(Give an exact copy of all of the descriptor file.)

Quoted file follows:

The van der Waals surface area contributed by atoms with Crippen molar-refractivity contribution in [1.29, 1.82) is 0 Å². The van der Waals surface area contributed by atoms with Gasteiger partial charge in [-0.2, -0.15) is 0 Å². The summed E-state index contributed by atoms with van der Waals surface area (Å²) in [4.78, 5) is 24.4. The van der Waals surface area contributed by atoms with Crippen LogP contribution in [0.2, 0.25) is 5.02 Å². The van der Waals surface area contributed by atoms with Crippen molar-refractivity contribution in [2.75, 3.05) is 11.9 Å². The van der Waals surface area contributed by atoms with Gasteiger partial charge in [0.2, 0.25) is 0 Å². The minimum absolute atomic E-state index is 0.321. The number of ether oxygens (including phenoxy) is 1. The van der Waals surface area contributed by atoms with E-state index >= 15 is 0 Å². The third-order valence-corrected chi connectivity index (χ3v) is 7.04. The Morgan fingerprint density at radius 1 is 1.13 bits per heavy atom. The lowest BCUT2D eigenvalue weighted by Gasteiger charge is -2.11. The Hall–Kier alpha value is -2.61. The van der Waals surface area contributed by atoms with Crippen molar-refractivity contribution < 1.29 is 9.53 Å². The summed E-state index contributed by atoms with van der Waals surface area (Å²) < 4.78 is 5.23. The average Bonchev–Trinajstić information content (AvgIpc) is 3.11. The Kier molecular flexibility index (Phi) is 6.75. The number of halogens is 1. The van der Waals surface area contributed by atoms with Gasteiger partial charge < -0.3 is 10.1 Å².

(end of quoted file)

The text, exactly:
The van der Waals surface area contributed by atoms with Crippen molar-refractivity contribution in [1.29, 1.82) is 0 Å². The van der Waals surface area contributed by atoms with Gasteiger partial charge in [-0.2, -0.15) is 0 Å². The summed E-state index contributed by atoms with van der Waals surface area (Å²) in [4.78, 5) is 24.4. The van der Waals surface area contributed by atoms with Crippen LogP contribution in [0.2, 0.25) is 5.02 Å². The van der Waals surface area contributed by atoms with Crippen molar-refractivity contribution in [2.75, 3.05) is 11.9 Å². The van der Waals surface area contributed by atoms with Gasteiger partial charge in [0.2, 0.25) is 0 Å². The minimum absolute atomic E-state index is 0.321. The number of ether oxygens (including phenoxy) is 1. The van der Waals surface area contributed by atoms with E-state index >= 15 is 0 Å². The third-order valence-corrected chi connectivity index (χ3v) is 7.04. The Morgan fingerprint density at radius 1 is 1.13 bits per heavy atom. The lowest BCUT2D eigenvalue weighted by Gasteiger charge is -2.11. The Hall–Kier alpha value is -2.61. The van der Waals surface area contributed by atoms with Crippen molar-refractivity contribution < 1.29 is 9.53 Å². The summed E-state index contributed by atoms with van der Waals surface area (Å²) < 4.78 is 5.23. The average Bonchev–Trinajstić information content (AvgIpc) is 3.11. The Kier molecular flexibility index (Phi) is 6.75. The number of halogens is 1. The van der Waals surface area contributed by atoms with Gasteiger partial charge < -0.3 is 10.1 Å².